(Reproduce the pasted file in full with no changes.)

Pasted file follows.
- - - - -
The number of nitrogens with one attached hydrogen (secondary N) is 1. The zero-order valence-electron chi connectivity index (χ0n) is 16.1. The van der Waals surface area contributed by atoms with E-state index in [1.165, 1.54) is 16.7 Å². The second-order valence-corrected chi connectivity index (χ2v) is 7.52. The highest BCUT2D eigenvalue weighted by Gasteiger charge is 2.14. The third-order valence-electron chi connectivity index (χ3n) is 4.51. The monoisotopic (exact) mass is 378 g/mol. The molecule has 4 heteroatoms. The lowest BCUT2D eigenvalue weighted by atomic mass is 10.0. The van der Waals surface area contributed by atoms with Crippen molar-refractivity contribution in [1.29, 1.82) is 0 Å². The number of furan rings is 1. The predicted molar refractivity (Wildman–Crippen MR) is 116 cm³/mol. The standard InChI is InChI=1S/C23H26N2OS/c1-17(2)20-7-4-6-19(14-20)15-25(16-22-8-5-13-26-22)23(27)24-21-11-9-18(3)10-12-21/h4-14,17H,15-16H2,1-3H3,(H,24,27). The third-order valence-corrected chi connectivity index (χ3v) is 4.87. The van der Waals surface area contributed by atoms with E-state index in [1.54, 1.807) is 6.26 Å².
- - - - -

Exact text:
The number of nitrogens with one attached hydrogen (secondary N) is 1. The zero-order valence-electron chi connectivity index (χ0n) is 16.1. The van der Waals surface area contributed by atoms with E-state index in [1.165, 1.54) is 16.7 Å². The second-order valence-corrected chi connectivity index (χ2v) is 7.52. The highest BCUT2D eigenvalue weighted by Gasteiger charge is 2.14. The third-order valence-electron chi connectivity index (χ3n) is 4.51. The monoisotopic (exact) mass is 378 g/mol. The molecule has 4 heteroatoms. The lowest BCUT2D eigenvalue weighted by atomic mass is 10.0. The van der Waals surface area contributed by atoms with Crippen molar-refractivity contribution in [1.29, 1.82) is 0 Å². The number of furan rings is 1. The predicted molar refractivity (Wildman–Crippen MR) is 116 cm³/mol. The standard InChI is InChI=1S/C23H26N2OS/c1-17(2)20-7-4-6-19(14-20)15-25(16-22-8-5-13-26-22)23(27)24-21-11-9-18(3)10-12-21/h4-14,17H,15-16H2,1-3H3,(H,24,27). The third-order valence-corrected chi connectivity index (χ3v) is 4.87. The van der Waals surface area contributed by atoms with E-state index in [1.54, 1.807) is 6.26 Å².